January 19, 2017 - Concerns over security and long-term energy costs will still drive the equipment market despite recent dips in fuel prices that have somewhat dampened interest in developing hybrid and electric drive propulsion plants for naval ships, predicted Greg Reed, a senior business development director for DRS Technologies.
"Fuel prices are low now, but [will] not always stay low," Reed said. "Regardless of fuel price, the more often you have to re-fuel a ship - when you are alongside the re-fueling ship - you are more vulnerable ... [A hybrid and electric drive] gives you more time on station".
Outgoing US Navy (USN) secretary Ray Mabus echoed that point. "Navy ships are at their most vulnerable when they are being re-fueled," Mabus said on 11 January 2017 during the Surface Navy Association (SNA) annual symposium in Arlington, Virginia. "That's when the [DDG 67 Arleigh Burke-class guided missile destroyer USS Cole ] was attacked." Because of those safety and long-term cost concerns, "most navies are going to either a fully integrated electric drive or a hybrid electric drive," Reed told IHS Jane's during SNA. "There are not a lot of new ships that don't have a new system like this."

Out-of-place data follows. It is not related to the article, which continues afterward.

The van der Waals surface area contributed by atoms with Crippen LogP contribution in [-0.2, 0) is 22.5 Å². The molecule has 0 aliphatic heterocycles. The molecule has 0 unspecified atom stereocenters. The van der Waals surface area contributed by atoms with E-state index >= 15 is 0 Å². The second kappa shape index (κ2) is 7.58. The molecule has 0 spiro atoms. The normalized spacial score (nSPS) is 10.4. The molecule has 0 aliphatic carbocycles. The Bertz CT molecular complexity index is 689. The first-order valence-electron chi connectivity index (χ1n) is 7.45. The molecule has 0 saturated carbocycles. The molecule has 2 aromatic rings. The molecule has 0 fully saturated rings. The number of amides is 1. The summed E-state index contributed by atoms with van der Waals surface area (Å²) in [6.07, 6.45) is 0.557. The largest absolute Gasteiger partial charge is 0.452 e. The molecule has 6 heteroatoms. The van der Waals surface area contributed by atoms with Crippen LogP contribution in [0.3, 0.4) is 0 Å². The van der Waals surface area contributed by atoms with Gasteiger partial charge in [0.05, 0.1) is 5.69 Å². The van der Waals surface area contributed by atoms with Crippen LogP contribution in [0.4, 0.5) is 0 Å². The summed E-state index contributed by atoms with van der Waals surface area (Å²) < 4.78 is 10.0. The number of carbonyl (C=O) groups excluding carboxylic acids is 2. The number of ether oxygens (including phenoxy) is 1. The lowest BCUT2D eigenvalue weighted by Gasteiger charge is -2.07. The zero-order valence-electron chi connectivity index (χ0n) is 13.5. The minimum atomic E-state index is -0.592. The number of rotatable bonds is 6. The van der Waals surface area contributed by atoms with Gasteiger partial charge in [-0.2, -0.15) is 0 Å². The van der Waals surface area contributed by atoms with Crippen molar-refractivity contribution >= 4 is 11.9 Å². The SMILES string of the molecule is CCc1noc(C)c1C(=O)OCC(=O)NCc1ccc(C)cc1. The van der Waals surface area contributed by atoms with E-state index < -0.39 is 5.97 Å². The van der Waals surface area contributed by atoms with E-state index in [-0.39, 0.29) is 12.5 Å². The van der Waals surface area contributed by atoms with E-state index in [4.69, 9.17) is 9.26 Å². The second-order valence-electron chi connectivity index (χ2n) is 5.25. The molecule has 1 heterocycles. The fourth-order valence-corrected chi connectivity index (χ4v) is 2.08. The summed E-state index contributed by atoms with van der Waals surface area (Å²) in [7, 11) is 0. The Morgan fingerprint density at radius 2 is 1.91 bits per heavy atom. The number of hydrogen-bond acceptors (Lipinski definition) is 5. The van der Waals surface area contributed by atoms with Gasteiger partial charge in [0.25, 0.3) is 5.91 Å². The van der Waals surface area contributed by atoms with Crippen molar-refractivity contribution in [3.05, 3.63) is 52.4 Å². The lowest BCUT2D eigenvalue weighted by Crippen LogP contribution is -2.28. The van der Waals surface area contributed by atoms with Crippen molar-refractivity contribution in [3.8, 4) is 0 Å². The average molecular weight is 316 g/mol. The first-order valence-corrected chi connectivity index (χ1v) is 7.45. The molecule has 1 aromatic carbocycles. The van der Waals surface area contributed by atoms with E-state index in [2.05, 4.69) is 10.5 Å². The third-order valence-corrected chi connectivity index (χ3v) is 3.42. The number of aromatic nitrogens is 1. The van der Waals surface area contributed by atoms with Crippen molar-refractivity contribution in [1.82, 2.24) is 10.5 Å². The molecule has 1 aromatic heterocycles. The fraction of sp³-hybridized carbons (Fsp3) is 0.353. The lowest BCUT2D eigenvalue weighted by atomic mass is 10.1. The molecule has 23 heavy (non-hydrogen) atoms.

DRS is bidding for or eyeing opportunities with the USN, US Coast Guard, and fleets operated by Australia, Canada, and Spain. "We won a contract for the South Korean [Incheon-class guided-missile Future Frigate eXperimental]," Reed noted. "That one is shaft-mounted. It has a lower speed and higher torque, and it's a bit larger, but it is much quieter."
Industry is waiting to see what the USN decides to put into its next-generation LXR amphibious transport dock class ships that are currently being developed. Right now, there is no requirement for any kind of electric drive. "When [fuel prices] were high we had everybody's interest. But everybody recognizes they are not going to stay low forever," Reed said.